Technology Plus Humanity: An Equation for Social Collaboration
By Elly S. BrownA version of this post was originally published on Next Billion.
What is technology’s role in the social sector today and how does it advance philanthropy?
The 2011 Columbia Social Enterprise Conference session on “Bold New Ventures: Visionary Philanthropists and Impact Investing at the Cutting Edge” kicked off with thoughts from moderator Melissa Berman, president and CEO of Rockefeller Philanthropy Advisors and adjunct professor at Columbia Business School. Berman reflected on the i-generation spawned by Steve Jobs and the increasingly central role of technology in our daily lives, including philanthropy.
The session included various representatives from the funder and nonprofit community, including Doug Borchard, managing partner and COO of New Profit, Mike O’Brien, CEO of iMentor, and Bonnie Oliva, director of InVenture Foundation.
The two social entrepreneurs, O’Brien and Oliva both decided at the genesis of their respective organizations to center their services on the deployment of technology to advance social impact. Through its online platform, iMentor created a successful mentoring model without sacrificing the quality of relationships. Under this model, mentors meet with mentees once a week and conduct a majority of their interactions online. The flexibility and the ease of access lowered barriers for potential mentors and significantly increased the participation rates compared to more traditional mentoring programs. iMentor became a national model and now partners with 24 organizations to replicate this model through sharing knowledge online and providing capacity building support.
InVenture Foundation, a hybrid social enterprise, provides capital, guidance, and financial tracking needed to empower microbusiness owners in lifting themselves and their communities out of poverty. The micro-entrepreneurs, selected through a strict due diligence process, create an online profile and seek investments through the technology platform. After the investments bear fruit, the investors of the micro-entrepreneurs are paid back their principle and can choose to reinvest the profits of their investments, Social Enterprise Expansion Dollars (SEED), into other potential investments.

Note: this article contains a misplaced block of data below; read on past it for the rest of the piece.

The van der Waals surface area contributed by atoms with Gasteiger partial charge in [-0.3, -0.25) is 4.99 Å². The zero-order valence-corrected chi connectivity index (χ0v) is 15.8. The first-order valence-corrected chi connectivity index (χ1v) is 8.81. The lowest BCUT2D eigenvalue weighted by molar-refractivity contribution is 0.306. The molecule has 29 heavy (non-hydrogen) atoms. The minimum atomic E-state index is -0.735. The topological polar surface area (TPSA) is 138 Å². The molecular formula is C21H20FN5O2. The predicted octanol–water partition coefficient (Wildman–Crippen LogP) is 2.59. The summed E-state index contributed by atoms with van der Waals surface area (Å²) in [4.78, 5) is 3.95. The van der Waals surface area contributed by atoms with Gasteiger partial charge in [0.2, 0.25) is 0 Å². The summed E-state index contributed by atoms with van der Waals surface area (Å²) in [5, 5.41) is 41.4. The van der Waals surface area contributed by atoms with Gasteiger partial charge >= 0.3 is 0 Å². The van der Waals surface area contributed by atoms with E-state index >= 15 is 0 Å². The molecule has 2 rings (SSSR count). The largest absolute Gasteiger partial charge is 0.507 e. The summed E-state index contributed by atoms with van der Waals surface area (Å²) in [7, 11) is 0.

Borchard also described the case of Single Stop USA, a Pathways Fund grantee, to illustrate a powerful application of technology in supporting an organization’s outcomes. Single Stop USA is an organization that helps community college students stay in school and complete their degrees. Recognizing the financial barriers that many students face in completing post-secondary education, Single Stop USA developed a “Turbo Tax-like” online technology that allows students to identify eligible state and local financial benefits.
For all three organizations, technology overcomes access issues and enables the successful matching of resources to their target beneficiaries. It also serves as a convenient tool to track interactions and the performance of their programs.
A theme emphasized throughout the panel was the importance of incorporating the human experience into the technology, a concept that Apples’ Jobs fully embraced. In a March speech introducing the iPad2 (more details from a recent Economist article), Jobs outlined this aspiration: “Technology alone is not enough… It’s technology married with liberal arts, married with humanities, that yields the results that make our hearts sing.” Societal impact cannot be created by technology alone. Technology is an enabler; it addresses solutions for accessibility, scalability, and efficiency. O’Brien referenced this idea when speaking to the brilliance of technology’s ability to solve problems but limitations when relying on technology alone. For example, when incorporating a new technology into a school, O’Brien emphasized, “it will not work if you don’t have emphasis on teacher training and implementing that solution into how the school functions.” Deploying technology without analyzing its effects on people and processes will be set up for failure.
Despite several examples of success highlighted in the panel discussion, the social sector has yet to unlock the potential of technology and its ability to increase donor activity in a formalized matter. According to Borchard, some organizations such as Donors Choose, Kiva, Global Giving, and InVenture Foundation, are leading this effort and learning what works. Particularly when engaging with individuals, donors and investors are seeking transparency around how their specific contribution has been invested. This highly granular approach in tying donations to specific investments creates a tangible connection for donors. For example, Donors Choose may identify a $600 contribution as earmarked to set up an ecology program in a particular school. Although best practices are emerging with some examples of successful applications, we are still years behind an effective social media model that transforms the way organizations find funding.
Posing a question to the panel, O’Brien seemed to underscore the panel’s outlook on technology and philanthropy: “Instead of a bricks and mortar replication model, can we use a combination of technology and consulting to partner with other organizations to do something that is more collaborative?” The key challenge facing technology in the social sector is enabling and incentivizing organizations to share best practices, collaborate, and further the field. Jobs’ successful recipe of cutting edge technology coupled with a dose of humanity might just be the winning combination to “make our hearts sing” in the social sector as well.